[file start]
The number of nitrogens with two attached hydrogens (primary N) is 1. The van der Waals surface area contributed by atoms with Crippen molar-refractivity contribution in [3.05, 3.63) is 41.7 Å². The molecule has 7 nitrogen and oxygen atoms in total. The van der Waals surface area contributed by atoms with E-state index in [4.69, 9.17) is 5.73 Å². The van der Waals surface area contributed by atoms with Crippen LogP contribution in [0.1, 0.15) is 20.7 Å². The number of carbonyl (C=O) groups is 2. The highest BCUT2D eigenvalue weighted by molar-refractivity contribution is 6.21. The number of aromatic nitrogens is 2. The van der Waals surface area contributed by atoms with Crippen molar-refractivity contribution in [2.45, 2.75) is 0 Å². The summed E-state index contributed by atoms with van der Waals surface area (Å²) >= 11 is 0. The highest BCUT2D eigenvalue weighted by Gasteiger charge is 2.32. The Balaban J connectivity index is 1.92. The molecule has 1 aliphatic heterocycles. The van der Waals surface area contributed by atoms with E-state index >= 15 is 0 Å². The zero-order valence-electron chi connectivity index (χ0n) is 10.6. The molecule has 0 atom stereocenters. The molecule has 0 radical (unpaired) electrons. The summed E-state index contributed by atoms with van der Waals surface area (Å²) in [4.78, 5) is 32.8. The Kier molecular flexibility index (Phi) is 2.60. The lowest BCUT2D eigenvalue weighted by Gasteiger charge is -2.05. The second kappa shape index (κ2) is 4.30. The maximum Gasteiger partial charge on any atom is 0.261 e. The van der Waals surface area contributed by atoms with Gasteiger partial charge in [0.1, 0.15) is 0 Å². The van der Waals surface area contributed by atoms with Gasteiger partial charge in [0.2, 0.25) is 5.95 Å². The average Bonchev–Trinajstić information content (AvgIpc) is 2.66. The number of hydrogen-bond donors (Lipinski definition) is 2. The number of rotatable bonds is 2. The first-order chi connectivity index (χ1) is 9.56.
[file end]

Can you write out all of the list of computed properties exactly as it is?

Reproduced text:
The number of nitrogens with two attached hydrogens (primary N) is 1. The van der Waals surface area contributed by atoms with Crippen molar-refractivity contribution in [3.05, 3.63) is 41.7 Å². The molecule has 7 nitrogen and oxygen atoms in total. The van der Waals surface area contributed by atoms with E-state index in [4.69, 9.17) is 5.73 Å². The van der Waals surface area contributed by atoms with Crippen LogP contribution in [0.1, 0.15) is 20.7 Å². The number of carbonyl (C=O) groups is 2. The highest BCUT2D eigenvalue weighted by molar-refractivity contribution is 6.21. The number of aromatic nitrogens is 2. The van der Waals surface area contributed by atoms with Crippen molar-refractivity contribution in [2.45, 2.75) is 0 Å². The summed E-state index contributed by atoms with van der Waals surface area (Å²) >= 11 is 0. The highest BCUT2D eigenvalue weighted by Gasteiger charge is 2.32. The Balaban J connectivity index is 1.92. The molecule has 1 aliphatic heterocycles. The van der Waals surface area contributed by atoms with E-state index >= 15 is 0 Å². The zero-order valence-electron chi connectivity index (χ0n) is 10.6. The molecule has 0 atom stereocenters. The molecule has 0 radical (unpaired) electrons. The summed E-state index contributed by atoms with van der Waals surface area (Å²) in [4.78, 5) is 32.8. The Kier molecular flexibility index (Phi) is 2.60. The lowest BCUT2D eigenvalue weighted by Gasteiger charge is -2.05. The second kappa shape index (κ2) is 4.30. The maximum Gasteiger partial charge on any atom is 0.261 e. The van der Waals surface area contributed by atoms with Gasteiger partial charge in [0.1, 0.15) is 0 Å². The van der Waals surface area contributed by atoms with Gasteiger partial charge in [0.2, 0.25) is 5.95 Å². The average Bonchev–Trinajstić information content (AvgIpc) is 2.66. The number of hydrogen-bond donors (Lipinski definition) is 2. The number of rotatable bonds is 2. The first-order chi connectivity index (χ1) is 9.56.